Apr 3, 2019

Elizabeth Warren: CEOs should "face jail time for overseeing massive scams"

Photo: Chip Somodevilla/Getty Images

In a Washington Post op-ed on Wednesday, 2020 presidential candidate Sen. Elizabeth Warren (D-Mass.) proposed a law that "expands criminal liability to any corporate executive who negligently oversees a giant company causing severe harm to U.S. families," citing her previous campaigns against former Wells Fargo CEO John Stumpf and his predecessor Tim Sloan.

The big picture: Warren's trustbusting campaign is following a playbook she laid out in 2016. After placing targets on Big Agriculture and Big Tech, the 2020 candidate is going after banking β€” with health care, telecom and big retail potentially on the list.

Details: In her op-ed, Warren said her proposal would specifically apply to negligent CEOs of any company with "more than $1 billion in annual revenue." This falls in line with her proposed wealth tax, which would take an annual 2% tax on assets above a taxpayer's first $50 million, and 3% on assets that exceed $1 billion.

Go deeper:

Go deeper

Axios Dashboard

Keep up with breaking news throughout the day β€” sign up for our alerts.

What to watch in tonight's Democratic debate

Bernie Sanders at a campaign rally in Colorado. Photo: Helen H. Richardson/MediaNews Group/The Denver Post via Getty Images

Bernie Sanders is now the clear front-runner for the Democratic presidential nomination, and his opponents are ready to try to knock him down at tonight's debate in Charleston, South Carolina β€” especially Michael Bloomberg, who was the punching bag at the Las Vegas debate.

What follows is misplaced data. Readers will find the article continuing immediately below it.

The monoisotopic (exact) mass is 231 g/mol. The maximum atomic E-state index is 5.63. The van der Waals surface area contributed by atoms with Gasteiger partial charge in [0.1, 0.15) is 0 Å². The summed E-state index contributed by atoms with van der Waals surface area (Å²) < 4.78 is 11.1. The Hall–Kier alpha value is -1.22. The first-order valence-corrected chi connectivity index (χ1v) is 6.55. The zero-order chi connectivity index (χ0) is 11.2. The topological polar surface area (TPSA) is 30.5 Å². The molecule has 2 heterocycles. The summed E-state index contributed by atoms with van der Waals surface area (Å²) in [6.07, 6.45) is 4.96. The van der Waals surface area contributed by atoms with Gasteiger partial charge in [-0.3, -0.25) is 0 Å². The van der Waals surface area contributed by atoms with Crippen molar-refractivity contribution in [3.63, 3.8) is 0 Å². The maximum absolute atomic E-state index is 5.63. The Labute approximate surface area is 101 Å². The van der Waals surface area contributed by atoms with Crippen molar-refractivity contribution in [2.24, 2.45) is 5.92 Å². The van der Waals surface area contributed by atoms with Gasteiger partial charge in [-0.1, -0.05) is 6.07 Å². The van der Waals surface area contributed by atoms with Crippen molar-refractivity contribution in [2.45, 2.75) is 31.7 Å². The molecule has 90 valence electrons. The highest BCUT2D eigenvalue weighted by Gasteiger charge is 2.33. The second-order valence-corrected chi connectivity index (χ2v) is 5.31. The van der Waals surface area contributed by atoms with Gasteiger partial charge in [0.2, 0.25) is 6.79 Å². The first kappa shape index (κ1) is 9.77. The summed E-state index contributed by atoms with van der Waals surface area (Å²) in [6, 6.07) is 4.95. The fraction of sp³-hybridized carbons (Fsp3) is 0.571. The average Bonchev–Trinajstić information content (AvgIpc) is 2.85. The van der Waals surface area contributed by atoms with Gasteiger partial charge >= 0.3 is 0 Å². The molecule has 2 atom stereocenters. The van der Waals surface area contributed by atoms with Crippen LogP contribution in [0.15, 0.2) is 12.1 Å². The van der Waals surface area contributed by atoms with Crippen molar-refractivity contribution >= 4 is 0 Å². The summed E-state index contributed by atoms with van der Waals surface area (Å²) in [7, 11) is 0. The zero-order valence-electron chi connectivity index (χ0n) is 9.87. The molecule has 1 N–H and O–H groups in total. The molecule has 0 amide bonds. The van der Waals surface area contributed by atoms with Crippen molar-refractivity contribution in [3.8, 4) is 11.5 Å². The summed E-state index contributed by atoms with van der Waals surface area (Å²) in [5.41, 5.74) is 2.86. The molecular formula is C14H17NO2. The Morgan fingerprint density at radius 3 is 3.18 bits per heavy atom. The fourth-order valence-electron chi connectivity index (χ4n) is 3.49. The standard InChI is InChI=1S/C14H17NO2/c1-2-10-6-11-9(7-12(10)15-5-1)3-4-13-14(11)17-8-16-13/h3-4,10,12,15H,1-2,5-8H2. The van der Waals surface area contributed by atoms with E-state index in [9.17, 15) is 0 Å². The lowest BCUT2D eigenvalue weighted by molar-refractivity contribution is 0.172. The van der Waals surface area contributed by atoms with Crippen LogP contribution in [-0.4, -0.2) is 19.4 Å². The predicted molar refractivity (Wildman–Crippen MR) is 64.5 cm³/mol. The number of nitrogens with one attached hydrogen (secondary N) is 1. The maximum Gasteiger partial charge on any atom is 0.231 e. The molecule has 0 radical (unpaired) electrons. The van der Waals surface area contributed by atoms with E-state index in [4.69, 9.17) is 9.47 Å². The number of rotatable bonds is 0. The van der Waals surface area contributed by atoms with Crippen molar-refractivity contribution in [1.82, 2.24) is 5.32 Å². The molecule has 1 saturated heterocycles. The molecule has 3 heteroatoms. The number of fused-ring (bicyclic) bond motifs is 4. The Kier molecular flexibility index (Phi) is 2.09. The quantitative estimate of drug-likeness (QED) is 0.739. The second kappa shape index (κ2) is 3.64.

Why it matters: This is the last debate before Super Tuesday, when Sanders is expected to win California and Texas and could secure an insurmountable lead for the Democratic nomination. That's a direct threat to the entire field, but especially to Bloomberg, who skipped the early states to focus on the March 3 contests.

Bob Iger to step down as CEO of Disney

Photo: Jeff Kravitz/FilmMagic

The Walt Disney Company said Tuesday that it had named longtime Disney executive Bob Chapek as CEO Bob Iger's successor, effectively immediately. Iger will remain executive chairman of the company through 2021.

Why it matters: Iger is credited with having successfully turned around Disney’s animation and studio businesses and with the strategic acquisition of Marvel, Pixar, Lucasfilm and 21st Century Fox. Most recently, he was the person behind Disney's successful launch of its Netflix rival Disney+.

Go deeperArrowUpdated 3 hours ago - Economy & Business